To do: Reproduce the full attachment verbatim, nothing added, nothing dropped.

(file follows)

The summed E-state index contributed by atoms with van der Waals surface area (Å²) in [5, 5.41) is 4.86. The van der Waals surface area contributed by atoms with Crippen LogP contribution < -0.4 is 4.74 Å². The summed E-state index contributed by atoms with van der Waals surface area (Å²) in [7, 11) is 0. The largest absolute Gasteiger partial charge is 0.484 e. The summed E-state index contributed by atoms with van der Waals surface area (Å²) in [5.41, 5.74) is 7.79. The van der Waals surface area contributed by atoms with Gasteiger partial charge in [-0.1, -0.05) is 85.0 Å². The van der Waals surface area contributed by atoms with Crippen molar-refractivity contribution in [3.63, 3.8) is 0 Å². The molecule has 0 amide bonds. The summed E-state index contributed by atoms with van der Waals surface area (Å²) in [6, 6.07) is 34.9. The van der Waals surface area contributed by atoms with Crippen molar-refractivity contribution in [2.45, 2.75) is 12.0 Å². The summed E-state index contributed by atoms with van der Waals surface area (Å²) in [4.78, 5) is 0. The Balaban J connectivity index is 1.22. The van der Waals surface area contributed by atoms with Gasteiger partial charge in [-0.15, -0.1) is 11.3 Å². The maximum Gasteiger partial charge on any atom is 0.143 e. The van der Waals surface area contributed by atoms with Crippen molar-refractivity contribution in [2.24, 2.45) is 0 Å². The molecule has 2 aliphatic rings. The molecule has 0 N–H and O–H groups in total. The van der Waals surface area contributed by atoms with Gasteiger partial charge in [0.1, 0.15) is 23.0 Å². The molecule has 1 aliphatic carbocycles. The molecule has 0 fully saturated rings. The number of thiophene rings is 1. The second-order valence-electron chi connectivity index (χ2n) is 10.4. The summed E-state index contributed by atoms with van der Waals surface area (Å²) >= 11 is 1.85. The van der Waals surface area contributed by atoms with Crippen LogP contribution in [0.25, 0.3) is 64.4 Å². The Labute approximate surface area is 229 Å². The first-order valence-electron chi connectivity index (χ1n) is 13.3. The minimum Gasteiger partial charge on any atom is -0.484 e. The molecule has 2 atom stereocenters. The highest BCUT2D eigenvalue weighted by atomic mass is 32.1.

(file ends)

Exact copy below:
The summed E-state index contributed by atoms with van der Waals surface area (Å²) in [5, 5.41) is 4.86. The van der Waals surface area contributed by atoms with Crippen LogP contribution < -0.4 is 4.74 Å². The summed E-state index contributed by atoms with van der Waals surface area (Å²) in [7, 11) is 0. The largest absolute Gasteiger partial charge is 0.484 e. The summed E-state index contributed by atoms with van der Waals surface area (Å²) in [5.41, 5.74) is 7.79. The van der Waals surface area contributed by atoms with Gasteiger partial charge in [-0.1, -0.05) is 85.0 Å². The van der Waals surface area contributed by atoms with Crippen molar-refractivity contribution in [3.63, 3.8) is 0 Å². The molecule has 0 amide bonds. The summed E-state index contributed by atoms with van der Waals surface area (Å²) in [6, 6.07) is 34.9. The van der Waals surface area contributed by atoms with Crippen molar-refractivity contribution in [2.45, 2.75) is 12.0 Å². The summed E-state index contributed by atoms with van der Waals surface area (Å²) in [4.78, 5) is 0. The Balaban J connectivity index is 1.22. The van der Waals surface area contributed by atoms with Gasteiger partial charge in [-0.15, -0.1) is 11.3 Å². The maximum Gasteiger partial charge on any atom is 0.143 e. The van der Waals surface area contributed by atoms with Crippen molar-refractivity contribution in [2.24, 2.45) is 0 Å². The molecule has 2 aliphatic rings. The molecule has 0 N–H and O–H groups in total. The van der Waals surface area contributed by atoms with Gasteiger partial charge in [0.1, 0.15) is 23.0 Å². The molecule has 1 aliphatic carbocycles. The molecule has 0 fully saturated rings. The number of thiophene rings is 1. The second-order valence-electron chi connectivity index (χ2n) is 10.4. The summed E-state index contributed by atoms with van der Waals surface area (Å²) >= 11 is 1.85. The van der Waals surface area contributed by atoms with Crippen LogP contribution in [0.25, 0.3) is 64.4 Å². The Labute approximate surface area is 229 Å². The first-order valence-electron chi connectivity index (χ1n) is 13.3. The minimum Gasteiger partial charge on any atom is -0.484 e. The molecule has 2 atom stereocenters. The highest BCUT2D eigenvalue weighted by atomic mass is 32.1.